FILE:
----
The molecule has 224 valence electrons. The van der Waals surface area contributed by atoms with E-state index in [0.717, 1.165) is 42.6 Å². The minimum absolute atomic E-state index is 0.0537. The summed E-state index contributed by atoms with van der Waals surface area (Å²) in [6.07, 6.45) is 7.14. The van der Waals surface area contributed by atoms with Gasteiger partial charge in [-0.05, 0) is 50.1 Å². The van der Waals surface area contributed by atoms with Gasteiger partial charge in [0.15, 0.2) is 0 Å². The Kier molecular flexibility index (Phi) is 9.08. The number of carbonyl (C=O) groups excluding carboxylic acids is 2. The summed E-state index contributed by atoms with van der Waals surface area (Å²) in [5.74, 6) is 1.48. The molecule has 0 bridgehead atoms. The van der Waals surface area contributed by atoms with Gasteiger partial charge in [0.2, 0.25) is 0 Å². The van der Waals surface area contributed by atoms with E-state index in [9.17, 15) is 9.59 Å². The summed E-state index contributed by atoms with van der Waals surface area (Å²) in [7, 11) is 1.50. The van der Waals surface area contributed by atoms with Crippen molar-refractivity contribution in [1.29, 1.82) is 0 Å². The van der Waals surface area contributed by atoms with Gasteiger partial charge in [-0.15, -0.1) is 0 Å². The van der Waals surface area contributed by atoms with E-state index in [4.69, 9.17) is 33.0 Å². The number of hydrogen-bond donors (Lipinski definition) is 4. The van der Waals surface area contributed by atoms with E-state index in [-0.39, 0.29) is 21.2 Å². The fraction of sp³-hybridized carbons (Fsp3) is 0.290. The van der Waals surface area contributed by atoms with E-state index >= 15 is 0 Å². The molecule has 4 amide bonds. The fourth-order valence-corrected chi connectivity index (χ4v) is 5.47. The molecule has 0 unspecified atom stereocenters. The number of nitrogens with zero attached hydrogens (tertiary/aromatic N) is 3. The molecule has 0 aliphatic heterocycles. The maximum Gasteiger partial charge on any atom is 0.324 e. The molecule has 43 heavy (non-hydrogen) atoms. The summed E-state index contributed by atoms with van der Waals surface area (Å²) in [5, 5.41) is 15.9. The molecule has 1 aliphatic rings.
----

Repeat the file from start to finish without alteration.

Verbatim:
The molecule has 224 valence electrons. The van der Waals surface area contributed by atoms with E-state index in [0.717, 1.165) is 42.6 Å². The minimum absolute atomic E-state index is 0.0537. The summed E-state index contributed by atoms with van der Waals surface area (Å²) in [6.07, 6.45) is 7.14. The van der Waals surface area contributed by atoms with Gasteiger partial charge in [-0.05, 0) is 50.1 Å². The van der Waals surface area contributed by atoms with Gasteiger partial charge in [0.15, 0.2) is 0 Å². The Kier molecular flexibility index (Phi) is 9.08. The number of carbonyl (C=O) groups excluding carboxylic acids is 2. The summed E-state index contributed by atoms with van der Waals surface area (Å²) in [5.74, 6) is 1.48. The molecule has 0 bridgehead atoms. The van der Waals surface area contributed by atoms with Gasteiger partial charge in [0.2, 0.25) is 0 Å². The van der Waals surface area contributed by atoms with E-state index in [9.17, 15) is 9.59 Å². The summed E-state index contributed by atoms with van der Waals surface area (Å²) in [7, 11) is 1.50. The van der Waals surface area contributed by atoms with Crippen molar-refractivity contribution in [1.29, 1.82) is 0 Å². The van der Waals surface area contributed by atoms with Gasteiger partial charge in [-0.15, -0.1) is 0 Å². The van der Waals surface area contributed by atoms with E-state index in [4.69, 9.17) is 33.0 Å². The number of hydrogen-bond donors (Lipinski definition) is 4. The van der Waals surface area contributed by atoms with E-state index in [-0.39, 0.29) is 21.2 Å². The fraction of sp³-hybridized carbons (Fsp3) is 0.290. The van der Waals surface area contributed by atoms with E-state index >= 15 is 0 Å². The molecule has 4 amide bonds. The fourth-order valence-corrected chi connectivity index (χ4v) is 5.47. The molecule has 0 unspecified atom stereocenters. The number of nitrogens with zero attached hydrogens (tertiary/aromatic N) is 3. The molecule has 0 aliphatic heterocycles. The maximum Gasteiger partial charge on any atom is 0.324 e. The molecule has 43 heavy (non-hydrogen) atoms. The summed E-state index contributed by atoms with van der Waals surface area (Å²) in [5, 5.41) is 15.9. The molecule has 1 aliphatic rings.